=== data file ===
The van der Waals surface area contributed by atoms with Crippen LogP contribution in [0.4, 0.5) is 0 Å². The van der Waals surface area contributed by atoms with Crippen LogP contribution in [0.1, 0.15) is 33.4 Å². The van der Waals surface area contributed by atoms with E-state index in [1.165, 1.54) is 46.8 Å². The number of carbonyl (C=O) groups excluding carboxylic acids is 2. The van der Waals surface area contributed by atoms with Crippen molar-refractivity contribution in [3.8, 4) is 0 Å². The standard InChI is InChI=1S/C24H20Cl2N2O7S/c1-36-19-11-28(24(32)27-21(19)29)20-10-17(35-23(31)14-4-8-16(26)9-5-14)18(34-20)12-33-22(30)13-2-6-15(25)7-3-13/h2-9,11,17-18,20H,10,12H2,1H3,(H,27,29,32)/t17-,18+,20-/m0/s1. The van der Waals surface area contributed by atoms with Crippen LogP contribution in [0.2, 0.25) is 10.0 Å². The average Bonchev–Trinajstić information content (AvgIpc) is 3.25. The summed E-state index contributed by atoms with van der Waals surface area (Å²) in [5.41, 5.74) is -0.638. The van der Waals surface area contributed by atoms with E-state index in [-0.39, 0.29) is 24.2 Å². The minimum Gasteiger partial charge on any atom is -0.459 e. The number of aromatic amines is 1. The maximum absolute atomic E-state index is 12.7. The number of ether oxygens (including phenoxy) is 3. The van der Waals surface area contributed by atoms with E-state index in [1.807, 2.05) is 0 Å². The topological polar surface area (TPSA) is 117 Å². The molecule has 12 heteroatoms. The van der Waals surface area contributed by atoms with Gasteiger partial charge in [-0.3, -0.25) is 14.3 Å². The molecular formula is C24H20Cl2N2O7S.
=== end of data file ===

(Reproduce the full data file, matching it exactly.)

The van der Waals surface area contributed by atoms with Crippen LogP contribution in [0.4, 0.5) is 0 Å². The van der Waals surface area contributed by atoms with Crippen LogP contribution in [0.1, 0.15) is 33.4 Å². The van der Waals surface area contributed by atoms with E-state index in [1.165, 1.54) is 46.8 Å². The number of carbonyl (C=O) groups excluding carboxylic acids is 2. The van der Waals surface area contributed by atoms with Crippen molar-refractivity contribution in [3.8, 4) is 0 Å². The standard InChI is InChI=1S/C24H20Cl2N2O7S/c1-36-19-11-28(24(32)27-21(19)29)20-10-17(35-23(31)14-4-8-16(26)9-5-14)18(34-20)12-33-22(30)13-2-6-15(25)7-3-13/h2-9,11,17-18,20H,10,12H2,1H3,(H,27,29,32)/t17-,18+,20-/m0/s1. The van der Waals surface area contributed by atoms with Crippen LogP contribution in [0.2, 0.25) is 10.0 Å². The average Bonchev–Trinajstić information content (AvgIpc) is 3.25. The summed E-state index contributed by atoms with van der Waals surface area (Å²) in [5.41, 5.74) is -0.638. The van der Waals surface area contributed by atoms with E-state index in [-0.39, 0.29) is 24.2 Å². The minimum Gasteiger partial charge on any atom is -0.459 e. The number of aromatic amines is 1. The maximum absolute atomic E-state index is 12.7. The number of ether oxygens (including phenoxy) is 3. The van der Waals surface area contributed by atoms with E-state index in [1.807, 2.05) is 0 Å². The topological polar surface area (TPSA) is 117 Å². The molecule has 12 heteroatoms. The van der Waals surface area contributed by atoms with Gasteiger partial charge in [-0.3, -0.25) is 14.3 Å². The molecular formula is C24H20Cl2N2O7S.